The fine line between great service and forceful offerings
Another holiday inspired post today, and I’ve been thinking greatly about the difference between when a company offers a great service in contrast to pushing their service onto people (which has very interesting consequences).
I had a really irritating experience last week, when the entertainment team of the hotel would push activities onto people throughout the day, and if they did not feel like taking part they would take it personally and treat them badly. Now maybe this is just culture on their behalf, but in turn they are supposed to be the “faces” of the hotel, therefore the services they provide should be enhancing the stay for the customers, not making them regret visiting that hotel. I would be lying on the beach, sitting in the lobby or even just standing around and these people would consistently ask to “play volleyball” or “belly-dance” as if they were being watched by management to see if they were doing their job. The line with me drew when one of the team woke me up from a glorious sleep on the beach, waving over my eyes, to ask me to play table tennis.
As I study marketing, I understand why this service is so important for the hotel. They want people to know that they care about their customers having fun. Sure, that makes sense. But as a customer, I felt cornered by their staff and not made to feel any better about staying at the hotel- if anything they were the only let down.
I personally think that in this case it is important for that service to take place. I do not doubt that entertainment at a hotel is an important factor especially for family holidays. The approach however, should be taken into consideration. I would suggest the entertainment having a place in the hotel where everybody knows where to go IF they want to do an activity, with clear boards around the hotel showing what times the activities are taking place. This would avoid irritating customers who just want a peaceful holiday.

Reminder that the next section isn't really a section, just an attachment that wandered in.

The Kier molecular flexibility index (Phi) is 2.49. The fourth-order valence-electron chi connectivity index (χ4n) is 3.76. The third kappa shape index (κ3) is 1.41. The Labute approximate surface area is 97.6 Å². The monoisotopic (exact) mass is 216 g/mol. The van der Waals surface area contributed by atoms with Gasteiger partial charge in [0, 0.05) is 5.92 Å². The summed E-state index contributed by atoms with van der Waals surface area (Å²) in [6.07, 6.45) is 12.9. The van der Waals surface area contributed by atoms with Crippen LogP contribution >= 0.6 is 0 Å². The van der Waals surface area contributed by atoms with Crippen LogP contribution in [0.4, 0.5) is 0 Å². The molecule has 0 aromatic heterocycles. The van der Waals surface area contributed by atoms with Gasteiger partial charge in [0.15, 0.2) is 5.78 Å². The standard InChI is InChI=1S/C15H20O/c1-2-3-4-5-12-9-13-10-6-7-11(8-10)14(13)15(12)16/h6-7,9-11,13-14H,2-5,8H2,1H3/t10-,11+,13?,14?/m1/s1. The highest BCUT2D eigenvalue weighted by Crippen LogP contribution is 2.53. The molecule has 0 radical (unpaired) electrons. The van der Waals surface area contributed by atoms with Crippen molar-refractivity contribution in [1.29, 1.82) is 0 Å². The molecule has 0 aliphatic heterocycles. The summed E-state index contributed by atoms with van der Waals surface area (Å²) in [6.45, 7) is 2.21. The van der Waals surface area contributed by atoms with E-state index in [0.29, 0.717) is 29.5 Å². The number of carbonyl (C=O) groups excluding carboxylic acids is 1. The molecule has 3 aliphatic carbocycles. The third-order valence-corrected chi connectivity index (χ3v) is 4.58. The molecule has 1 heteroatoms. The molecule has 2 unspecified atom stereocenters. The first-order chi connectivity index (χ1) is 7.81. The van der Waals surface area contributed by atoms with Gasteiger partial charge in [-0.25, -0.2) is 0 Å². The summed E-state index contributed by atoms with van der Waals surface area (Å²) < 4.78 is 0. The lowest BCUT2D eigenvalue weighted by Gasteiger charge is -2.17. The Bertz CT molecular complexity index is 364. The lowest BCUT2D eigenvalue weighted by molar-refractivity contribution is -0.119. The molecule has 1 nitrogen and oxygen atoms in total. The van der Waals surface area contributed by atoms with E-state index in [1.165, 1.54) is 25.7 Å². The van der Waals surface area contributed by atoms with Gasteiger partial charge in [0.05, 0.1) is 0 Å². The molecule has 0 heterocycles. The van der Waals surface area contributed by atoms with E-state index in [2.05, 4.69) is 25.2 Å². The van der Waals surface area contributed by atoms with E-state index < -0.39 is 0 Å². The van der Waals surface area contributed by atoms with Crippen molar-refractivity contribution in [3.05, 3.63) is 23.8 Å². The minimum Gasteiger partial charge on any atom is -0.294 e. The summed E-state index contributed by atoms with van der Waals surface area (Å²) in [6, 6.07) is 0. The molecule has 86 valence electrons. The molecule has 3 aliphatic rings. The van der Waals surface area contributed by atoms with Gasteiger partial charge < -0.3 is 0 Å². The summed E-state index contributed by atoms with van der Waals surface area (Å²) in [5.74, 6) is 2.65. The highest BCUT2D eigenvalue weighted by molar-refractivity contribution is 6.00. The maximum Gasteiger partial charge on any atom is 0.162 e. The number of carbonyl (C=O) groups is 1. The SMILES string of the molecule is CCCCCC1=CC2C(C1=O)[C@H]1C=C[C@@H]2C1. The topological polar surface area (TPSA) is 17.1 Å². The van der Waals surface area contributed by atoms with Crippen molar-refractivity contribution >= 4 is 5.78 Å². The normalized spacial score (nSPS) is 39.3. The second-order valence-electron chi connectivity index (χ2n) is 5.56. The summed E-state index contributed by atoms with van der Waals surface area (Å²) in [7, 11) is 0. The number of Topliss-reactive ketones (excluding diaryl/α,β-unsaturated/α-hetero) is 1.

Overall there is a balance that needs to be maintained when service design takes place. This is in all scenarios. When I was working in retail all of the staff were urged every day by managers to “sell” the loyalty card- even if the customer shows signs of not wanting one. This used to confuse me as I didn’t understand why it would make sense to try and cause irritation to the customer. There has to be rules put in place of ways to approach customers, how to get them listening and an understanding of when to step back and leave them alone. If this is all implemented I’m sure that the concept of “forceful offerings” will be decreased if not eliminated completely.